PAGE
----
Consumer confidence reached a four-month high in April, according to the University of Michigan’s preliminary measure of consumer sentiment for the month. After taking a hit in March, the index rebounded to 82.6 in April, prompting one analytics firm to anticipate a possible return in consumer confidence to a long-term normal of 85.
The university also measures current conditions and expectations, finding upticks in both this month. The current conditions index rose from 95.7 to 97.1 in April, while the expectations survey rose from an even 70 in March to 73.3 in April.
Macroeconomics firm Capital Economics attributes the rising indices to normalizing temperatures after a harsh winter, a strengthening employment situation, and record equity prices.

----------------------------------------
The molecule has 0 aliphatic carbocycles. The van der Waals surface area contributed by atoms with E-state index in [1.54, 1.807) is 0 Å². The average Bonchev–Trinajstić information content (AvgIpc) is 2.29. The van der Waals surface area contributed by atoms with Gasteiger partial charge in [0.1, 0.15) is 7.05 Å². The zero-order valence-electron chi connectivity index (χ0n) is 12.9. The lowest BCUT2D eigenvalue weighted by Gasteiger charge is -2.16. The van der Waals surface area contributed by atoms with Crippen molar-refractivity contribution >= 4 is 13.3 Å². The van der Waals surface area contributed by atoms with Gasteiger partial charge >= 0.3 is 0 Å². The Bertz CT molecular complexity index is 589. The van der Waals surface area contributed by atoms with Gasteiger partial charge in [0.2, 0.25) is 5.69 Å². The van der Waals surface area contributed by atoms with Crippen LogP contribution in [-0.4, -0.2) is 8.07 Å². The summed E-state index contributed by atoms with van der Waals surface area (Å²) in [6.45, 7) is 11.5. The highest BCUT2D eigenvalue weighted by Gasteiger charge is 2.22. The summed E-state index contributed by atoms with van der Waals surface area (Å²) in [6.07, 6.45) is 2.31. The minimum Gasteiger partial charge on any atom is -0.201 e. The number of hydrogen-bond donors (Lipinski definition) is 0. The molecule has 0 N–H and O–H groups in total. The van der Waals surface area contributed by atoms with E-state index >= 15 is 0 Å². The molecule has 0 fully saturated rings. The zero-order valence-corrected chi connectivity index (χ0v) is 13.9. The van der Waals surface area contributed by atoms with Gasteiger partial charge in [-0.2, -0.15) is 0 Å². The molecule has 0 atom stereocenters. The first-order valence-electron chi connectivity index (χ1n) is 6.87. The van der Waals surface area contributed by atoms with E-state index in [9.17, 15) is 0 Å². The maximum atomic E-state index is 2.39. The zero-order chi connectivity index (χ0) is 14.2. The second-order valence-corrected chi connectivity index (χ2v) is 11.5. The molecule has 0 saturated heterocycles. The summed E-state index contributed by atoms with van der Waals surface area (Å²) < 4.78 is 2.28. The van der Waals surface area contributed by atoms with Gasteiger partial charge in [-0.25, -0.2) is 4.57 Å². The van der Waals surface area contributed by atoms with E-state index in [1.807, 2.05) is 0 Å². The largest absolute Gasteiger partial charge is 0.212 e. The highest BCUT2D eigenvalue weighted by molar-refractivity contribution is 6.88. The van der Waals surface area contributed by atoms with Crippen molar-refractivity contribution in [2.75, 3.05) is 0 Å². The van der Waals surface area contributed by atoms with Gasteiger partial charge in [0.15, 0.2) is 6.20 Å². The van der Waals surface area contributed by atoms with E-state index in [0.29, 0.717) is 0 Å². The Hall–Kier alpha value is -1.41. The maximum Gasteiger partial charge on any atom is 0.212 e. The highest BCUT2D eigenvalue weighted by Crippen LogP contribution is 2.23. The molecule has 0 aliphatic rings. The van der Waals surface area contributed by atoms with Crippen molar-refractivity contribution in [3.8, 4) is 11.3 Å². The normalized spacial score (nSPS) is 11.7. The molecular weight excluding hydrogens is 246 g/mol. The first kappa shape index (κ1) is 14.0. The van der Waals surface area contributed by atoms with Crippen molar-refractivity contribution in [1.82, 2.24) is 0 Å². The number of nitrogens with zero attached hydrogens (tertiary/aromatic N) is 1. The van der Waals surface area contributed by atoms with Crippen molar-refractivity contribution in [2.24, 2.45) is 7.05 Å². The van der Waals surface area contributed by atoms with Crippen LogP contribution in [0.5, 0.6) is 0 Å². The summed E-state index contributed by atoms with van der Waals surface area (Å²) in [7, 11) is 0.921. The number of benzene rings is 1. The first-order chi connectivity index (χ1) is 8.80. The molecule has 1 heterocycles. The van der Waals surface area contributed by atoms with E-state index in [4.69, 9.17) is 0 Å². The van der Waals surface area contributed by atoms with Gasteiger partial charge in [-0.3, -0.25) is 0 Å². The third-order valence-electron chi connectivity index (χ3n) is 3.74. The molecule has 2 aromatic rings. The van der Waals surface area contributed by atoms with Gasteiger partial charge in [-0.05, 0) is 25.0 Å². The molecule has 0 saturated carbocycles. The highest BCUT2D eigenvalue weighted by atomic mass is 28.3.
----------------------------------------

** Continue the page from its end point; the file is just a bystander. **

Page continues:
“These numbers suggest that consumption growth got off to a decent start in the second quarter,” said Capital Economics economist Paul Diggle.
The S&P 500’s record high set at the end of March do doubt had something to do with the uptick in the expectations survey, according to Capital Economics.
However, “[a]dmittedly, the 3 percent drop back in equity prices since the start of the month may not have been fully incorporated into the preliminary reading of confidence and could weight on either the final reading for April, or May’s number,” Diggle suggested.
At the same time, it appears consumers were not too shaken by the $0.10 per gallon rise in gas prices.
Regardless, Diggle suggests continued job growth and pending income growth will propel consumer confidence closer to 85 over the next few months.